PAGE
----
‘People with dementia often accuse their partner of an affair’
Married to Alzheimer’s: I’m now into my difficult second week without Tony, writes Steph Booth
Steph Booth with her husband Tony. Photograph: George Skipper
So, I’ve done it. After all the frazzled days, feelings of guilt and downright exhaustion Tony has gone into respite care for two weeks. I’m now into my second week without him.
The first few days passed in a daze. I was so tired I barely functioned. It was as if, with the stress removed, my brain and body went into shut down. It must have been adrenalin keeping me going during the last few, difficult weeks.
Tony, although far from pleased, did not put up much of an argument about going into respite. I would like to think it was because he could see how exhausted I was. Realistically, it was probably because he cannot be bothered to fight any more.
I am crying as I write this just as I cried when I drove away from the home after leaving him there
Driving to the home he continually ask how long I would be away for and wanted reassurance I would be collecting him soon. This time he did not accuse me of planning to run off with my “fancy man”. I have heard from other people it is quite common for people with dementia to accuse their partner of having an affair. It it was not so terribly sad it would be funny.
Tony is so small now. Shrunken. Without fire. Without sense of purpose. The man he was is now gone. He is fearful of a world he can no longer make sense of. I wanted to hold him tight and soothe away his fears, but I was no longer capable.
Truthfully, though my heart was breaking for him and for us, I looked at him and saw a burden I could no longer deal with.
I am crying as I write this just as I cried when I drove away from the home after leaving him there.
I rage at the cruelty of this disease. I rage at the researchers and medical professionals who say stupid things and clearly have yet to understand this disease. I rage at myself for running out of strength and I rage at God for doing this to us. Why pick on us? What did we ever do to deserve such a trial?
I took two weeks respite and walked away from everything. I have friends in Tel Aviv and I went to stay with them. Six days and nights when I was responsible only for myself. Sunshine, sleep and the company of friends. Enough time and rest to know I not only wanted, but needed Tony home with me.
I know that as a carer it can seem the giving is all one way, but I know that is not always true. Tony and I had, and did so much together and although these are no more than memories now they can sometimes jump in to our present.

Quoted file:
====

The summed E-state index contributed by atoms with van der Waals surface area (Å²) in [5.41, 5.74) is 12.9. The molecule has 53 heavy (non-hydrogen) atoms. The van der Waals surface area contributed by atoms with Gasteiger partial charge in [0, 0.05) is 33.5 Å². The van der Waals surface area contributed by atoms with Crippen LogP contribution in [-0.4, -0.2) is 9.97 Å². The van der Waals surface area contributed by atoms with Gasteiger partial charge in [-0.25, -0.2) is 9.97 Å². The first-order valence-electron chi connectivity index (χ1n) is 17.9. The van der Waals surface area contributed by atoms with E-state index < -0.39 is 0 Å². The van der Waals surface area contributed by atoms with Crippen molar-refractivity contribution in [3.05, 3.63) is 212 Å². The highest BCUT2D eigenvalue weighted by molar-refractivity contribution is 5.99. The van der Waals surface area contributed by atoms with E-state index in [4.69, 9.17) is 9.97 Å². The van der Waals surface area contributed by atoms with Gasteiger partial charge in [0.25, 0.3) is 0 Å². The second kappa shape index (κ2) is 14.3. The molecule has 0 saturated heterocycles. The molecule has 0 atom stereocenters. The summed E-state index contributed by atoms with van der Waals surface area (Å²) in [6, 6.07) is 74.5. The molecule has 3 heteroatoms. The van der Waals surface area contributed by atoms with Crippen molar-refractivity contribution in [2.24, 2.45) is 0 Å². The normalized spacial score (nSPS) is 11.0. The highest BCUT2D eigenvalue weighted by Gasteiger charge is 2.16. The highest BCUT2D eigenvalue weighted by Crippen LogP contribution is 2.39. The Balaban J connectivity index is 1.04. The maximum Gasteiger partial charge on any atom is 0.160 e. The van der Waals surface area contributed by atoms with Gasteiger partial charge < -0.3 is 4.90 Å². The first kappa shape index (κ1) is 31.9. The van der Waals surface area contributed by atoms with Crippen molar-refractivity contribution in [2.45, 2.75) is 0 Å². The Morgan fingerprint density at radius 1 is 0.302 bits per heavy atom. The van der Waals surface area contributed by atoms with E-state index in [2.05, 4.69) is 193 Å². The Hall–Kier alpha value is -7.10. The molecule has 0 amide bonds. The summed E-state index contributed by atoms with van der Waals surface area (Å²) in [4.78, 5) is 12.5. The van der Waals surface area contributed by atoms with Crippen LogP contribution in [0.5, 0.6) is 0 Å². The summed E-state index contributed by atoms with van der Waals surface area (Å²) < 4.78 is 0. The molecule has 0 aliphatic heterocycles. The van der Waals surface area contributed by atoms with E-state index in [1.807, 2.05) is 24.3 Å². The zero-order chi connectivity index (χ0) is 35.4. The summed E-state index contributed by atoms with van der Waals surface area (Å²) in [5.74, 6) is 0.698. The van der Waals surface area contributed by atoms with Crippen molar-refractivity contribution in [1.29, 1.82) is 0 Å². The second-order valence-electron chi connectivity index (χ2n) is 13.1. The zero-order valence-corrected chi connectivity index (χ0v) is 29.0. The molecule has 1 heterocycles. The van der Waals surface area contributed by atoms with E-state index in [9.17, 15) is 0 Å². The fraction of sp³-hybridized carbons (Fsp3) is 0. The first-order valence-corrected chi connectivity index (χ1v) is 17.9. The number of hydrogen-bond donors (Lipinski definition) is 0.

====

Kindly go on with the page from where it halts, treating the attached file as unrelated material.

One of the advantages of him only having long-term memory is occasionally he will remember something. It is even more special when it is something I have forgotten. Tony can then take credit for remembering – which delights him. It is a rare and precious moment we can talk about together.
However, this sudden recall can be problematic. Some weeks ago Annie, our rescue cat, ran away. Like all our animals she wore a collar and name tag with my telephone details.
Twice I was phoned by people who had found her some way from home. I tried to keep her in, which meant locking the cat flap which seriously inconvenienced our other two cats, Rosie and Finn. Annie finally escaped when Tony opened the door to stand outside for a smoke. So far, she has not come home.
Fond of her though he was when she lived with us, Tony has mostly forgotten about Annie. However, as with other coherent thoughts that sometimes descend from the blue he will ask me where she is. I tell him she is probably in the garden. He accepts this and forgets about her again – although on one occasion he insisted on going to look for her.
Having got down into the garden he forgot why he was there and sat down on the bench. I took him a mug of tea and a packet of chocolate biscuits, and he was content.
Eddie, our old rescue lurcher, likes to sit with Tony: two elderly chaps together. Eddie is very calm, quiet and particularly fond of chocolate-biscuit moments. Hobnobs are rated highly by the pair of them.
I am not supposed to know about this – dogs are not allowed biscuits, or chocolate – but I turn a blind eye. Tony finds Eddie’s presence soothing. He is an undemanding, friendly companion.
I have, in various capacities, visited care homes. Beyond a few exceptions, there is a marked lack of pets. I have seen old ladies shuffling along with dolls in their arms. I have seen twiddle muffs. These are usually knitted and have things like buttons attached to them for twiddling with. Why? Why are the elderly and dementia sufferers particularly, infantilised?
An easygoing Labrador, or affection-loving cats make better and far more responsive companions than bits of plastic, or knitting.
As those with dementia shut down before our eyes, we do not have to speed up the process. We all need affection, and enabling those with dementia to give a real response to and interact with that affection is a positive experience. I know someone will shout about health and safety, but for goodness sake.